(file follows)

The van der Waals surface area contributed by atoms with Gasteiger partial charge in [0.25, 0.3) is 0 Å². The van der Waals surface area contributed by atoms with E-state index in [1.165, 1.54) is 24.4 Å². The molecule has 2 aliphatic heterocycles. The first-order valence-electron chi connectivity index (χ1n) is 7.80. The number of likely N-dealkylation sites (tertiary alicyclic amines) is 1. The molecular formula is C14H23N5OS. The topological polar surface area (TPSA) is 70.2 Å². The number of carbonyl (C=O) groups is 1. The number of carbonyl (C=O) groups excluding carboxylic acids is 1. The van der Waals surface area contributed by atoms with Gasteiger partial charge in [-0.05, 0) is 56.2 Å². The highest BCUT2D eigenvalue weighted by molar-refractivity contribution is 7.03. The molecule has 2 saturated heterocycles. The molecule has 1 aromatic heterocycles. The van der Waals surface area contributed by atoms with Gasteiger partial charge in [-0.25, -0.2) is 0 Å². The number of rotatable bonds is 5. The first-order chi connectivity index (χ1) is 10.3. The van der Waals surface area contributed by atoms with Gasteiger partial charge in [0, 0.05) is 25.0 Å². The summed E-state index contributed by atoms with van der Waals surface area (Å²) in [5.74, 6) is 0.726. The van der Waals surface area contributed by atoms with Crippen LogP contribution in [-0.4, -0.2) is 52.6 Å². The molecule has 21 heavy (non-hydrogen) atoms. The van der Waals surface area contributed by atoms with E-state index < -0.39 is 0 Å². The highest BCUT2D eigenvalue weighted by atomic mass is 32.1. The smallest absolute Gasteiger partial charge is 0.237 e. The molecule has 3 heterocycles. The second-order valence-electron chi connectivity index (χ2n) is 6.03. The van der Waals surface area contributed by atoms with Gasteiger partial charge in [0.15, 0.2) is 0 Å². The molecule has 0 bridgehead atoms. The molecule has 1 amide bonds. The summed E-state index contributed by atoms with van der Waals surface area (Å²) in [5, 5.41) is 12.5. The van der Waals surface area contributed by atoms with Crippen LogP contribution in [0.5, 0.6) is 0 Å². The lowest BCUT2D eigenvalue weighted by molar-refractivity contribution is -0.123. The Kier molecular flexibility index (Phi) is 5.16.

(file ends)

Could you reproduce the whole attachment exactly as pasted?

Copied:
The van der Waals surface area contributed by atoms with Gasteiger partial charge in [0.25, 0.3) is 0 Å². The van der Waals surface area contributed by atoms with E-state index in [1.165, 1.54) is 24.4 Å². The molecule has 2 aliphatic heterocycles. The first-order valence-electron chi connectivity index (χ1n) is 7.80. The number of likely N-dealkylation sites (tertiary alicyclic amines) is 1. The molecular formula is C14H23N5OS. The topological polar surface area (TPSA) is 70.2 Å². The number of carbonyl (C=O) groups is 1. The number of carbonyl (C=O) groups excluding carboxylic acids is 1. The van der Waals surface area contributed by atoms with Gasteiger partial charge in [-0.05, 0) is 56.2 Å². The highest BCUT2D eigenvalue weighted by molar-refractivity contribution is 7.03. The molecule has 2 saturated heterocycles. The molecule has 1 aromatic heterocycles. The van der Waals surface area contributed by atoms with Gasteiger partial charge in [-0.25, -0.2) is 0 Å². The number of rotatable bonds is 5. The first-order chi connectivity index (χ1) is 10.3. The van der Waals surface area contributed by atoms with Gasteiger partial charge in [0, 0.05) is 25.0 Å². The summed E-state index contributed by atoms with van der Waals surface area (Å²) in [5.74, 6) is 0.726. The van der Waals surface area contributed by atoms with Crippen LogP contribution in [-0.4, -0.2) is 52.6 Å². The molecule has 21 heavy (non-hydrogen) atoms. The van der Waals surface area contributed by atoms with E-state index < -0.39 is 0 Å². The highest BCUT2D eigenvalue weighted by atomic mass is 32.1. The smallest absolute Gasteiger partial charge is 0.237 e. The molecule has 3 heterocycles. The second-order valence-electron chi connectivity index (χ2n) is 6.03. The van der Waals surface area contributed by atoms with Gasteiger partial charge in [0.15, 0.2) is 0 Å². The molecule has 0 bridgehead atoms. The molecule has 1 amide bonds. The summed E-state index contributed by atoms with van der Waals surface area (Å²) in [5, 5.41) is 12.5. The van der Waals surface area contributed by atoms with Crippen LogP contribution in [0.5, 0.6) is 0 Å². The lowest BCUT2D eigenvalue weighted by molar-refractivity contribution is -0.123. The Kier molecular flexibility index (Phi) is 5.16.